In a 5-4 ruling, the Supreme Court ruled that the parents of a Mexican teenager who was shot dead over the border by a Border Patrol agent cannot sue in U.S. courts.
Or, as the Associated Press characterized the decision, the high court voted “to close the courthouse door on the parents,” who argued that their son, a Mexican national, had his Fourth and Fifth Amendment rights violated by an unreasonable use of excessive force.
Sergio Adrian Hernandez Guereca was shot and killed by Border Patrol Agent Jesus Mesa Jr., in 2010 — Mesa was on U.S. soil in Texas when he fired the fatal shot at the 15-year-old, 60 ft. away on the southern side of the border in Ciudad Juarez.
Mesa said there was a group of suspected illegal immigrants in a culvert that runs along the border who were throwing rocks at him.
Justice Samuel Alito cited strong border security and international relations issues in writing for the court, Roll Call reported.
“Since regulating the conduct of agents at the border unquestionably has national security implications, the risk of undermining border security provides reasons to hesitate” about allowing the parents to sue in American courts, Alito wrote.
Alito also noted that the Justice Department did not charge Mesa, having concluded that he had not violated Customs and Border Protection policy or training.
Justice Ruth Bader Ginsburg, writing for the liberal jurists who disagreed, said that the parents’ lawsuit does not endanger border security or U.S. foreign policy.
Ginsburg said the teen’s exact location in the culvert when he was shot “should not matter one whit” when the United States has jurisdiction to govern a Border Patrol agent’s conduct in this country, according to Roll Call.
“It scarcely makes sense for a remedy trained on deterring rogue officer conduct to turn upon a happenstance subsequent to the conduct — a bullet landing in one half of a culvert, not the other,” she wrote.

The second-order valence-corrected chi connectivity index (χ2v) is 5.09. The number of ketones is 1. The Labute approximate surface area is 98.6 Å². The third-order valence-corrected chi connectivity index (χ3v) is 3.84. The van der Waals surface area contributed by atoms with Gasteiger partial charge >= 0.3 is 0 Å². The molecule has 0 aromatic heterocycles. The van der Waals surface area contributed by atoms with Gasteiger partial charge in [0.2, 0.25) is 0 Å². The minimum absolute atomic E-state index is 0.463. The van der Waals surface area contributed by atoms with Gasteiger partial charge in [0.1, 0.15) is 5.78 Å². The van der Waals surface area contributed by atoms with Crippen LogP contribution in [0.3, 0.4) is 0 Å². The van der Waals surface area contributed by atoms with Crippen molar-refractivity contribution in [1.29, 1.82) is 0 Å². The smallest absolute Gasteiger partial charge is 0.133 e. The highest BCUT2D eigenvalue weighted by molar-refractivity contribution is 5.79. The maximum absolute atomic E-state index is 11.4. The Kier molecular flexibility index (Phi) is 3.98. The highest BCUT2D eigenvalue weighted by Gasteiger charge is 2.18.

“Rogue officer conduct” sounding eerily like something you might expect to hear from former President Barack Obama.
U.S. Customs and Border Protection spokesman Mark Qualia said at the time of his death that Guereca had a history of involvement with human smuggling and was on a list of repeat juvenile offenders.
His father contended that his son was a straight-A student, and his family claimed he was “simply running across the culvert, touching the fence on the U.S. side, and then running back across the border.”
American Civil Liberties Union lawyer Lee Gelernt, who represents another 15-year-old shot by a border agent, took a shot at President Trump over the court’s ruling.
“The gravity of this ruling could not be clearer given the Trump administration’s militarized rhetoric and policies targeting people at the border,” Gelernt said in a news release, according to Roll Call.
“Border agents should not have immunity to fatally shoot Mexican teenagers on the other side of the border fence. The Constitution does not stop at the border,” he said.
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